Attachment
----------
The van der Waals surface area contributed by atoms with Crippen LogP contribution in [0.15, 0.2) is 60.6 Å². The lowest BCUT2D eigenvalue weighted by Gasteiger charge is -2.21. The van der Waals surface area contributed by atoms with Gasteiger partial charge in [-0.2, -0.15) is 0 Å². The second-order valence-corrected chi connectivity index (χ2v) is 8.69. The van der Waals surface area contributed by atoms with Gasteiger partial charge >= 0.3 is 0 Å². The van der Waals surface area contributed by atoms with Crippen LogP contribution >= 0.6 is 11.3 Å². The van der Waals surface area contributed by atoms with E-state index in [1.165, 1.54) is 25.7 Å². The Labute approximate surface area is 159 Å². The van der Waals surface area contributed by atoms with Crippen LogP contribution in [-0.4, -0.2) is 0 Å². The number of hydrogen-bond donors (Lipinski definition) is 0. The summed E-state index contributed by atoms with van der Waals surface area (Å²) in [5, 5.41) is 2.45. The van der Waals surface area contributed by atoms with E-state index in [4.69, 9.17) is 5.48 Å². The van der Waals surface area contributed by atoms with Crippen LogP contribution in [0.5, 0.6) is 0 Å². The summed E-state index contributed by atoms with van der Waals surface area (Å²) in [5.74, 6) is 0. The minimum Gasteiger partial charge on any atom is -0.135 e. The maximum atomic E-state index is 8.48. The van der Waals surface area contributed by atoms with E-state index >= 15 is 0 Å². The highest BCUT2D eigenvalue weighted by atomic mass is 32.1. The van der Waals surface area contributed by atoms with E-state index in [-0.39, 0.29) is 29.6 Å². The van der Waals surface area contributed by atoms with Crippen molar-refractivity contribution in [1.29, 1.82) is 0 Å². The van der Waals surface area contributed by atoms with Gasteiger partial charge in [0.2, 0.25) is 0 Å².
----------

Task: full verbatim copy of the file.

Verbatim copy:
The van der Waals surface area contributed by atoms with Crippen LogP contribution in [0.15, 0.2) is 60.6 Å². The lowest BCUT2D eigenvalue weighted by Gasteiger charge is -2.21. The van der Waals surface area contributed by atoms with Gasteiger partial charge in [-0.2, -0.15) is 0 Å². The second-order valence-corrected chi connectivity index (χ2v) is 8.69. The van der Waals surface area contributed by atoms with Gasteiger partial charge >= 0.3 is 0 Å². The van der Waals surface area contributed by atoms with Crippen LogP contribution >= 0.6 is 11.3 Å². The van der Waals surface area contributed by atoms with E-state index in [1.165, 1.54) is 25.7 Å². The Labute approximate surface area is 159 Å². The van der Waals surface area contributed by atoms with Crippen LogP contribution in [-0.4, -0.2) is 0 Å². The number of hydrogen-bond donors (Lipinski definition) is 0. The summed E-state index contributed by atoms with van der Waals surface area (Å²) in [5, 5.41) is 2.45. The van der Waals surface area contributed by atoms with E-state index in [4.69, 9.17) is 5.48 Å². The van der Waals surface area contributed by atoms with Crippen LogP contribution in [0.5, 0.6) is 0 Å². The summed E-state index contributed by atoms with van der Waals surface area (Å²) in [5.74, 6) is 0. The minimum Gasteiger partial charge on any atom is -0.135 e. The maximum atomic E-state index is 8.48. The van der Waals surface area contributed by atoms with E-state index >= 15 is 0 Å². The highest BCUT2D eigenvalue weighted by atomic mass is 32.1. The van der Waals surface area contributed by atoms with E-state index in [-0.39, 0.29) is 29.6 Å². The van der Waals surface area contributed by atoms with Crippen molar-refractivity contribution in [1.29, 1.82) is 0 Å². The van der Waals surface area contributed by atoms with Gasteiger partial charge in [0.2, 0.25) is 0 Å².